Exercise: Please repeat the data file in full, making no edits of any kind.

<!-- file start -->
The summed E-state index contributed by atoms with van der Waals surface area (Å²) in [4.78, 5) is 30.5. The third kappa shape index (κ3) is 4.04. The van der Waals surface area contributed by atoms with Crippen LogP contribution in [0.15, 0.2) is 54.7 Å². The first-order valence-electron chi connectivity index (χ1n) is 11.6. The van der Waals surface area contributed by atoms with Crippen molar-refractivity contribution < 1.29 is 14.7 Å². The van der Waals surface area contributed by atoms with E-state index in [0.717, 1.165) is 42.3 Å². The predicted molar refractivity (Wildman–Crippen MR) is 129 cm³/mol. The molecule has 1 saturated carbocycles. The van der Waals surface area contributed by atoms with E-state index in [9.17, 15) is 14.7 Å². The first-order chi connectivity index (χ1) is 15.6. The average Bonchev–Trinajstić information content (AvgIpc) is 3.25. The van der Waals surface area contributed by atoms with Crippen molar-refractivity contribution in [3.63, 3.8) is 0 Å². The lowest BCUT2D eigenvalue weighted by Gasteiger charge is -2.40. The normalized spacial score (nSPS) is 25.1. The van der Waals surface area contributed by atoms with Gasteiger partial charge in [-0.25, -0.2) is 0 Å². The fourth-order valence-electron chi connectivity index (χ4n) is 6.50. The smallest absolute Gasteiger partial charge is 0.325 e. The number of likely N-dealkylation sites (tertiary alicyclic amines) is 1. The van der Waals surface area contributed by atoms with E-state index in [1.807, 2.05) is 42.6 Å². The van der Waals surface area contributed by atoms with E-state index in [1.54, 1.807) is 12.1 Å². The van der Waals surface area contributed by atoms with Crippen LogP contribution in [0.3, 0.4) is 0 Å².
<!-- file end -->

The summed E-state index contributed by atoms with van der Waals surface area (Å²) in [4.78, 5) is 30.5. The third kappa shape index (κ3) is 4.04. The van der Waals surface area contributed by atoms with Crippen LogP contribution in [0.15, 0.2) is 54.7 Å². The first-order valence-electron chi connectivity index (χ1n) is 11.6. The van der Waals surface area contributed by atoms with Crippen molar-refractivity contribution < 1.29 is 14.7 Å². The van der Waals surface area contributed by atoms with E-state index in [0.717, 1.165) is 42.3 Å². The predicted molar refractivity (Wildman–Crippen MR) is 129 cm³/mol. The molecule has 1 saturated carbocycles. The van der Waals surface area contributed by atoms with E-state index in [9.17, 15) is 14.7 Å². The first-order chi connectivity index (χ1) is 15.6. The average Bonchev–Trinajstić information content (AvgIpc) is 3.25. The van der Waals surface area contributed by atoms with Crippen molar-refractivity contribution in [3.63, 3.8) is 0 Å². The lowest BCUT2D eigenvalue weighted by Gasteiger charge is -2.40. The normalized spacial score (nSPS) is 25.1. The van der Waals surface area contributed by atoms with Gasteiger partial charge in [-0.25, -0.2) is 0 Å². The fourth-order valence-electron chi connectivity index (χ4n) is 6.50. The smallest absolute Gasteiger partial charge is 0.325 e. The number of likely N-dealkylation sites (tertiary alicyclic amines) is 1. The van der Waals surface area contributed by atoms with E-state index in [1.807, 2.05) is 42.6 Å². The van der Waals surface area contributed by atoms with E-state index in [1.54, 1.807) is 12.1 Å². The van der Waals surface area contributed by atoms with Crippen LogP contribution in [0.3, 0.4) is 0 Å².